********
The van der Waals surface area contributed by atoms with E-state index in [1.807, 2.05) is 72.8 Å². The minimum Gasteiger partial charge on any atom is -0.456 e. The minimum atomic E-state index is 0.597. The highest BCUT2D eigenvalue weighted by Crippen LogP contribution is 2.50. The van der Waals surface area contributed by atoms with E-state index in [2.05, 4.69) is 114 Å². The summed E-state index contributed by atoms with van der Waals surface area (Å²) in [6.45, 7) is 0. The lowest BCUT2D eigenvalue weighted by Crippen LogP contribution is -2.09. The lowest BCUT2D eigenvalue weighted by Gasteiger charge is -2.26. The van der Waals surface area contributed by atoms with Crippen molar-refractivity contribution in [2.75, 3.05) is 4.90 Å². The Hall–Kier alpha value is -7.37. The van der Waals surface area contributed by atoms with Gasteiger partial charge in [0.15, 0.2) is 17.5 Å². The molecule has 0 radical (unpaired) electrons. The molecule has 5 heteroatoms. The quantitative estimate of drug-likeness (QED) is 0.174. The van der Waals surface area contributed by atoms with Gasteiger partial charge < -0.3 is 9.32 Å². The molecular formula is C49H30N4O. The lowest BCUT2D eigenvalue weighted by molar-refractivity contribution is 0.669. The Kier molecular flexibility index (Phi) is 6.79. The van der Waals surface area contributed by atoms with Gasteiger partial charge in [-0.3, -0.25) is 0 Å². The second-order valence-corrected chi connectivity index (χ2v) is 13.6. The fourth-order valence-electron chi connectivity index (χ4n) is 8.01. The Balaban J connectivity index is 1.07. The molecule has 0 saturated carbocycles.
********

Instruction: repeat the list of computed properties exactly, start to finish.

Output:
The van der Waals surface area contributed by atoms with E-state index in [1.807, 2.05) is 72.8 Å². The minimum Gasteiger partial charge on any atom is -0.456 e. The minimum atomic E-state index is 0.597. The highest BCUT2D eigenvalue weighted by Crippen LogP contribution is 2.50. The van der Waals surface area contributed by atoms with E-state index in [2.05, 4.69) is 114 Å². The summed E-state index contributed by atoms with van der Waals surface area (Å²) in [6.45, 7) is 0. The lowest BCUT2D eigenvalue weighted by Crippen LogP contribution is -2.09. The lowest BCUT2D eigenvalue weighted by Gasteiger charge is -2.26. The van der Waals surface area contributed by atoms with Crippen molar-refractivity contribution in [2.75, 3.05) is 4.90 Å². The Hall–Kier alpha value is -7.37. The van der Waals surface area contributed by atoms with Gasteiger partial charge in [0.15, 0.2) is 17.5 Å². The molecule has 0 radical (unpaired) electrons. The molecule has 5 heteroatoms. The quantitative estimate of drug-likeness (QED) is 0.174. The van der Waals surface area contributed by atoms with Gasteiger partial charge < -0.3 is 9.32 Å². The molecular formula is C49H30N4O. The lowest BCUT2D eigenvalue weighted by molar-refractivity contribution is 0.669. The Kier molecular flexibility index (Phi) is 6.79. The van der Waals surface area contributed by atoms with Gasteiger partial charge in [-0.3, -0.25) is 0 Å². The second-order valence-corrected chi connectivity index (χ2v) is 13.6. The fourth-order valence-electron chi connectivity index (χ4n) is 8.01. The Balaban J connectivity index is 1.07. The molecule has 0 saturated carbocycles.